Lagging no more?
It looks like good news - if only I knew for sure.
The labour market is usually the last to recover from a recession - but right now it's almost leading the rest of the economy out.
A slight fall in the claimant count in November, the first since February 2008; the smallest quarterly rise in the broader measure of unemployment since spring 2008; a 53,000 rise in the number of people in work.
These are not figures you expect to see, in an economy still not formally out of recession.
I would love to say this is yet more evidence that the economy is growing after all - and/or that the UK labour market is now so flexible that companies can slash production and hours while keeping many more of their employees in work.
Both of those will be part of the explanation for these surprising figures. But I fear they cannot be the whole story.
For starters, if we say that flexibility has helped us see only a 2% fall in employment - following a roughly 6% fall in output - we have to explain why exactly the opposite has happened in the super-flexible USA.
America has had one of the less bad recessions of the G7 countries, with a peak to trough fall in national output of 3.7%, yet their unemployment rate has roughly doubled, and total employment has fallen by more than 4%.
Germany, on the other hand - that resolutely unflexible, non-Anglo-Saxon economy - has seen an even smaller rise in unemployment than we have, following an even tougher recession.
Their national output has fallen by more than 6%, while employment has fallen, well, it hasn't really fallen at all.
Far from becoming more American in this recession, the argument would have to be that British employers have become more German, holding on to their skilled workforces much more tightly than they ever have before, but cutting hours to reduce the impact on the bottom line.
That's definitely happened in Germany: even though employment has barely budged, Simon Kirby at the NIESR calculates that average hours in Germany have fallen sharply, by more than 4%.
But we have a good explanation for that - the government's short-time working scheme, which has produced a dramatic rise in the number of Germans working on short-time contracts.
There's no similar scheme in the UK - most of the government's efforts have been focussed on the youth end of the labour market.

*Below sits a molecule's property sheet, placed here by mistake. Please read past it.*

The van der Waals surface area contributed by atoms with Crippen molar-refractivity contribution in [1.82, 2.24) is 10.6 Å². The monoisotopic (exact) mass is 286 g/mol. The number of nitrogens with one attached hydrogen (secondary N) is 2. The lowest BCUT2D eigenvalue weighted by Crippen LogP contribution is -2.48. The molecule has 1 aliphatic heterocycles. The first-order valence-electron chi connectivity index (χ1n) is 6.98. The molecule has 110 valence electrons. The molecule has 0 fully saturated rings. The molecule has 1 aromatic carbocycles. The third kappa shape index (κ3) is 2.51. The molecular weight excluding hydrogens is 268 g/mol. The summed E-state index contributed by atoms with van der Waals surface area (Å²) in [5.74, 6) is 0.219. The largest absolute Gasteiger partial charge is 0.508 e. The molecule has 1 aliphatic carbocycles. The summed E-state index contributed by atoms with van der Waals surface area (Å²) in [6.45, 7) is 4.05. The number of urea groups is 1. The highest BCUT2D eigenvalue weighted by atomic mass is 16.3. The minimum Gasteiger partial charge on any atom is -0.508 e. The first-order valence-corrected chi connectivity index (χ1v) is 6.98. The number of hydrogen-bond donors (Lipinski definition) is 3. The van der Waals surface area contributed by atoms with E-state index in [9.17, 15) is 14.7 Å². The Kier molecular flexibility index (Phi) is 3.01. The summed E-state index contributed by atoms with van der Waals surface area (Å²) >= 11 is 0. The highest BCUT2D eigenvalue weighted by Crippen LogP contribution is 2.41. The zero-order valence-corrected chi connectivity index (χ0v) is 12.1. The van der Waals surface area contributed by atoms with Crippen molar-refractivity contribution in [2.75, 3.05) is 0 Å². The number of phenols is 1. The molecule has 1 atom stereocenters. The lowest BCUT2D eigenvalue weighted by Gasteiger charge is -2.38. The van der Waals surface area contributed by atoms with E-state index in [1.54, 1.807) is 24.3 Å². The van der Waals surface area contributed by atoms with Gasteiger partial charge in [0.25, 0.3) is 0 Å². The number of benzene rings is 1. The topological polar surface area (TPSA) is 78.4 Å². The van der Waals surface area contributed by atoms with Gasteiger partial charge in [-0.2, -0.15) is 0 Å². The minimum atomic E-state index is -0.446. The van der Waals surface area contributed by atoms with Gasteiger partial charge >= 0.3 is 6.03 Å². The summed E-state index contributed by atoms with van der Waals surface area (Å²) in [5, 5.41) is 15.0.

But we do hear a lot about people working on shorter contracts or part-time (the number who say they are working part-time because they can't find anything else rose again this month). Is that why unemployment has not risen further?
Well, it's part of it. But Kirby thinks that average hours have only fallen by around 1% in the UK since the start of the recession.
So labour inputs, overall (taking into account what's happened to employment and to hours) have fallen about 3% - compared to a 4% decline in Germany and a nearly 12% fall in the US.
There's been a wage response too. As I've mentioned before, wages have held steady, and even fallen, in some cases, in this recession - whereas in the past they carried on going up.
That's helped employers keep workers on, even as it has squeezed household incomes and apparently forced many women back into part-time work.
But that effort to keep job losses down has affected the bottom line: unit labour costs are going up, and productivity has collapsed. (Inevitably, if employment falls by much less than output, output per worker is going to go through the floor.)
This could all work out well. If we see a strong recovery next year and employers are able to make up the ground they've lost - indeed, a strong recovery would reward their decision to hold on to their staff. But, as we know, a strong recovery is not what most economists expect.
However welcome it may be in the short term, there has to be a danger that the smaller than expected rise in unemployment is storing up trouble for the future.
Either companies will find they have to lay off staff after all - and the expected rise in the jobless numbers will lag even further behind the recovery than it usually does.
Or they may struggle against competitors - not least, American ones, who've shed labour so aggressively that productivity has even gone up. That, in turn, could make a slow recovery even slower.
It's one of those times that economists rain on everyone's parade, and at Christmas time, too. Sorry about that. But remember - if we get that strong recovery, this might all be good news after all.
UPDATE, 14:35: Just to add a bit of content to what I said about earnings taking some of the strain: today's November figures show public sector earnings growing by 2.8% in the past 12 months.
Public sector employment also rose, another factor propping up the figures. But private sector earnings (excluding bonuses) grew by 1.4% in the year to October down from 1.7% in November, and a new low.
As Graham Turner of GFC Economics has pointed out, there are five sectors where that measure of earnings growth has actually turned negative, including construction, textiles, and, yes, financial services. His chart is worth a lot of words on the subject.
Incidentally, some of you have suggested that onerous redundancy procedures are also part of the story. You may be right.
I guess the question would be whether it has discouraged lay-offs - as in comment three - or simply delayed them. The first sounds a bit Germanic, and possibly not such a bad thing if - that big if again - we have a strong recovery. But if they've simply been delayed, that sounds like another reason to expect the growth in the jobless to pick up again next year.